Alakai o Hawaii prints mele without any accreditation, 1930.

O HANA KE ALOHA HOONIPONIPO HOOPAU LOA

Aia i ke kaona kuu lei Ilima
Maoli huapala a o Honolulu,
I pulu i ka ua Kukalahale,
Lihau mai la i Kaumakapili,
E pili paa ke aloha me oe,
Me ka nani o ke aka wailiula.
Aloha kuu pua lana i ka wai
I kuiia e ka mali a ka leo,
Neenee mai oe a pili pono,
Lai ai ke kaunu ana i ka elo;
A pane mai oe olu iho au,
Hoolawa aku au i ko makemake.
Kakali aku au o ko aloha
Ke ala o ka Hinano ku kahakai,
Hainaia mai ana ka puana
Ka wahine nona ka lei he Ilima
Hea aku no au o mai oe.

———

Aia i Waikahalulu ka piko a ka ono
Maoli kehau o ka po anu
Ua anu pono no ko nui kino
I ka hiki ana mai e walea ana
Kuu ipo i ka lai me ka malie
O ka po mahina e konane ana
A ka po kehau anu kaua
A mehana no i ka pili aoao.
E ao ae ana i ailolo,
I ka puni mai na kupuna mai
Hainaia mai ana ka puana,
O puhenehene o kahi mehameha.
Hea aku au o mai oe,
O Hana ke aloha hooniponipo.

———

Aloha kuu lei Pomelia,
Hoapili o ka uka leo o ka manu,
Kaua i ka nuku o Nuuanu,
E makaikai i na pali Koolau
O ka ihu o ka lio ka’u aloha
I ka hanu ana iho paupauaho
Elua wale iho no kaua,
I kolu i ka malu a ka uhiwai
O ka pa a ka makani kokololio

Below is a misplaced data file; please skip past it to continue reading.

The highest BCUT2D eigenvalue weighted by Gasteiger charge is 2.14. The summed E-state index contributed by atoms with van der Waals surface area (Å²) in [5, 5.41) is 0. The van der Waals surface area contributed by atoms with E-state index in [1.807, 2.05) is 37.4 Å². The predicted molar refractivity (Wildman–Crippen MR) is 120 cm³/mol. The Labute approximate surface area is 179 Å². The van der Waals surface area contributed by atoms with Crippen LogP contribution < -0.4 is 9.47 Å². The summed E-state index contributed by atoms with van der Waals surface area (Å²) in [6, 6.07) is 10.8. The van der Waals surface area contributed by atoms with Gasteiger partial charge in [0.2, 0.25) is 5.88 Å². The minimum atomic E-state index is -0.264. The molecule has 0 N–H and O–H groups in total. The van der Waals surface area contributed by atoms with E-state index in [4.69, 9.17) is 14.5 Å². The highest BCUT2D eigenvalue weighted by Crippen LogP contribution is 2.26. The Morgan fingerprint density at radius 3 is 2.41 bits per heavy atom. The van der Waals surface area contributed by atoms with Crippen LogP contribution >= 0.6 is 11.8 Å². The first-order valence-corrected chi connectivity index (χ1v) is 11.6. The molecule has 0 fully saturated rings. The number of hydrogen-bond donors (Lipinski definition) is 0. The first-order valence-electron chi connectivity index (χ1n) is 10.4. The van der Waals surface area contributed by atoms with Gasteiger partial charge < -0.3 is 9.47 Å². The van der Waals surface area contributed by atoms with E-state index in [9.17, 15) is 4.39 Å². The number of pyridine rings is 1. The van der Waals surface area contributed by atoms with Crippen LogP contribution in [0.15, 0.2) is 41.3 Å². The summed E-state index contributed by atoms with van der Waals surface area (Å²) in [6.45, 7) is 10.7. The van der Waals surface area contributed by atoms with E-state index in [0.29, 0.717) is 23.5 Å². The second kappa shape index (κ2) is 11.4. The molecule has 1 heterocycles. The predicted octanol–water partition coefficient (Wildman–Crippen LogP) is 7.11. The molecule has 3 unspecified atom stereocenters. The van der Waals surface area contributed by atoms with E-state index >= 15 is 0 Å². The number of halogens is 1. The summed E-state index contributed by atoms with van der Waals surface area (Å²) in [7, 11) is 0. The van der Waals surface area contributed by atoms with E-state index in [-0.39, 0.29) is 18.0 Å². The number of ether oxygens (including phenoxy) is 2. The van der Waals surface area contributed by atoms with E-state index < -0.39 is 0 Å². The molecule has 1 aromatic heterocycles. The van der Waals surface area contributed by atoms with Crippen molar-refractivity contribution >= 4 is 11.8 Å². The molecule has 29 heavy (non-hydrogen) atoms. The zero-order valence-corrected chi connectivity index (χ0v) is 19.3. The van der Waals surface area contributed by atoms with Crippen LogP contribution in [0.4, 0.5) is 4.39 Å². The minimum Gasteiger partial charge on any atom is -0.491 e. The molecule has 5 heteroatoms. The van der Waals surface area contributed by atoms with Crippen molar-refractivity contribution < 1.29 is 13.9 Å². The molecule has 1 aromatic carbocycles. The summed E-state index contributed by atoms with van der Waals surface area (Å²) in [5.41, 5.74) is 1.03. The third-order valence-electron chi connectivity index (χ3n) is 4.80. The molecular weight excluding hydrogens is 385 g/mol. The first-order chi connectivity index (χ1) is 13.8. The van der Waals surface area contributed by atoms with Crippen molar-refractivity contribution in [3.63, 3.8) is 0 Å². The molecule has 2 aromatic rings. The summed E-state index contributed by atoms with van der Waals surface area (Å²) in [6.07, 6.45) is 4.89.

Huihui i ka ili ke pili mai
O ke kau a ka la i ke kuahiwi,
Pumehana ai na pali Koolau
Ku aku au mahalo i ka nani
O na ko’a kaulana o Heeia.
Eia iho no o Kaneohe,
Ua hoopuluia e ke kehau
Hainaia mai ana ka puana,
Kuu lei i ka hau hoehaili
Hea aku no au o mai oe
O Hana ke aloha hooniponipo.

[Perhaps this printing of the three mele without any credit given is what caused the letter to the Editor from Mrs. Kaholopololei in the previous post.]

(Alakai o Hawaii 3/13/1930, p. 4)

AlakaioHawaii_3_13_1930_4.png

Ke Alakai o Hawaii, Buke 2, Helu 45, Aoao 4. Maraki 13, 1930.

Mele ownership, 1930.

LET THE TAKING OF OTHER PEOPLE’S MELE BE PUT TO AN END.

Mr. Jonah Kumalae,

Editor of Ke Alakai o Hawaii,

Aloha oe:—

I am Mrs. Kaholopololei, and I am resending to you a copy of these mele, with an explanation for the second time.

That is, do disseminate in the precious KE ALAKAI O HAWAII so that the people who love hula and who take the mele of others and bequeath it to whom they want will know.

Instruct them to stop this taking, for still living today is the one to whom the mele belong.

I and some women members of the Ahahui o na wahine Poola of the town of Honolulu, during the term when Mrs. Apoki Kauhini served as President, and Mrs. Holi Kealohahooniponipo Thornton was secretary of that Association.

Kanekoa was her husband, and Holi Thornton the other’s husband. Continue reading